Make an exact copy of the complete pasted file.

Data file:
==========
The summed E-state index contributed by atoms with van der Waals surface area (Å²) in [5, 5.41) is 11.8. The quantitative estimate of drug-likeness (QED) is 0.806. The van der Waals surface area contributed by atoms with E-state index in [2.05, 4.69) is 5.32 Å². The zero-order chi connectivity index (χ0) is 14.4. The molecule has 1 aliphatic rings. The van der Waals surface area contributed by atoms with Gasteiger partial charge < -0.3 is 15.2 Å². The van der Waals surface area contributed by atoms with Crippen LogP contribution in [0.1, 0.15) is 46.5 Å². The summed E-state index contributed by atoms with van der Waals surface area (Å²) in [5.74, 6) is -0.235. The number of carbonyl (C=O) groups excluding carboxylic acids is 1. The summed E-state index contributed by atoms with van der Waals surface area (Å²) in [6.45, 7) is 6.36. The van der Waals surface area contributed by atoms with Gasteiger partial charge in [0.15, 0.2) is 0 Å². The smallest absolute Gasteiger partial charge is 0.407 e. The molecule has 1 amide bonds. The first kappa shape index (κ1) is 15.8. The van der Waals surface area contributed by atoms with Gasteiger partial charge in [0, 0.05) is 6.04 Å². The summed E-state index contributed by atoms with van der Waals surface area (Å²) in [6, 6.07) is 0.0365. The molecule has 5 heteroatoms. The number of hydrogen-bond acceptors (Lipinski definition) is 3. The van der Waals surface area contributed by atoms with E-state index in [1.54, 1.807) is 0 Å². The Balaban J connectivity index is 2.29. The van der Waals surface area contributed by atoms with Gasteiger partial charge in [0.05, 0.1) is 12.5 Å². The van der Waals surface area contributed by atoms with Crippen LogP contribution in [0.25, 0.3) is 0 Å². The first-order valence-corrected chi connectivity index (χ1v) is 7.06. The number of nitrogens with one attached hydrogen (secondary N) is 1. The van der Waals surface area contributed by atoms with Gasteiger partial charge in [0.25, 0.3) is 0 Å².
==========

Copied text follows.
The summed E-state index contributed by atoms with van der Waals surface area (Å²) in [5, 5.41) is 11.8. The quantitative estimate of drug-likeness (QED) is 0.806. The van der Waals surface area contributed by atoms with E-state index in [2.05, 4.69) is 5.32 Å². The zero-order chi connectivity index (χ0) is 14.4. The molecule has 1 aliphatic rings. The van der Waals surface area contributed by atoms with Gasteiger partial charge < -0.3 is 15.2 Å². The van der Waals surface area contributed by atoms with Crippen LogP contribution in [0.1, 0.15) is 46.5 Å². The summed E-state index contributed by atoms with van der Waals surface area (Å²) in [5.74, 6) is -0.235. The number of carbonyl (C=O) groups excluding carboxylic acids is 1. The summed E-state index contributed by atoms with van der Waals surface area (Å²) in [6.45, 7) is 6.36. The van der Waals surface area contributed by atoms with Gasteiger partial charge in [0.15, 0.2) is 0 Å². The smallest absolute Gasteiger partial charge is 0.407 e. The molecule has 1 amide bonds. The first kappa shape index (κ1) is 15.8. The van der Waals surface area contributed by atoms with Gasteiger partial charge in [0, 0.05) is 6.04 Å². The summed E-state index contributed by atoms with van der Waals surface area (Å²) in [6, 6.07) is 0.0365. The molecule has 5 heteroatoms. The number of hydrogen-bond acceptors (Lipinski definition) is 3. The van der Waals surface area contributed by atoms with E-state index in [1.54, 1.807) is 0 Å². The Balaban J connectivity index is 2.29. The van der Waals surface area contributed by atoms with Gasteiger partial charge in [0.05, 0.1) is 12.5 Å². The van der Waals surface area contributed by atoms with Crippen LogP contribution in [0.25, 0.3) is 0 Å². The first-order valence-corrected chi connectivity index (χ1v) is 7.06. The number of nitrogens with one attached hydrogen (secondary N) is 1. The van der Waals surface area contributed by atoms with Gasteiger partial charge in [0.25, 0.3) is 0 Å².